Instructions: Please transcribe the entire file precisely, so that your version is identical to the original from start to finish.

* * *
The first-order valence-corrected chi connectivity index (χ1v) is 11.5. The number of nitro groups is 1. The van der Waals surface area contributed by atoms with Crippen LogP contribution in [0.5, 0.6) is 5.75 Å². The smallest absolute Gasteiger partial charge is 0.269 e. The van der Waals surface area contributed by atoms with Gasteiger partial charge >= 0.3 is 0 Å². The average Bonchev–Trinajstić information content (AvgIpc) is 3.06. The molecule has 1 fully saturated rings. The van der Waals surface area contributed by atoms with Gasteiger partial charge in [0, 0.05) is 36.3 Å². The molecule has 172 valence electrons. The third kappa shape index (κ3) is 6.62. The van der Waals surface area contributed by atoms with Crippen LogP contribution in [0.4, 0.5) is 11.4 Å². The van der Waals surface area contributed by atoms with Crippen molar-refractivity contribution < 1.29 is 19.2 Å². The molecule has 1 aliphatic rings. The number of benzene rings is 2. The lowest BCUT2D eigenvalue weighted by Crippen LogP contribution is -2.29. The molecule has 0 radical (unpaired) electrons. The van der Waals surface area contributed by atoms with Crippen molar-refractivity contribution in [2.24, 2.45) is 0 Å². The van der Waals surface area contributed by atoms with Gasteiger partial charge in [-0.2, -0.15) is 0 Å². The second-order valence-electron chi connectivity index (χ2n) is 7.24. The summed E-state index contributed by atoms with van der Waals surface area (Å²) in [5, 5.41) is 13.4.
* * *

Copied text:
The first-order valence-corrected chi connectivity index (χ1v) is 11.5. The number of nitro groups is 1. The van der Waals surface area contributed by atoms with Crippen LogP contribution in [0.5, 0.6) is 5.75 Å². The smallest absolute Gasteiger partial charge is 0.269 e. The van der Waals surface area contributed by atoms with Gasteiger partial charge >= 0.3 is 0 Å². The average Bonchev–Trinajstić information content (AvgIpc) is 3.06. The molecule has 1 fully saturated rings. The van der Waals surface area contributed by atoms with Gasteiger partial charge in [0, 0.05) is 36.3 Å². The molecule has 172 valence electrons. The third kappa shape index (κ3) is 6.62. The van der Waals surface area contributed by atoms with Crippen LogP contribution in [0.4, 0.5) is 11.4 Å². The van der Waals surface area contributed by atoms with Crippen molar-refractivity contribution < 1.29 is 19.2 Å². The molecule has 1 aliphatic rings. The number of benzene rings is 2. The lowest BCUT2D eigenvalue weighted by Crippen LogP contribution is -2.29. The molecule has 0 radical (unpaired) electrons. The van der Waals surface area contributed by atoms with Crippen molar-refractivity contribution in [2.24, 2.45) is 0 Å². The van der Waals surface area contributed by atoms with Gasteiger partial charge in [-0.2, -0.15) is 0 Å². The second-order valence-electron chi connectivity index (χ2n) is 7.24. The summed E-state index contributed by atoms with van der Waals surface area (Å²) in [5, 5.41) is 13.4.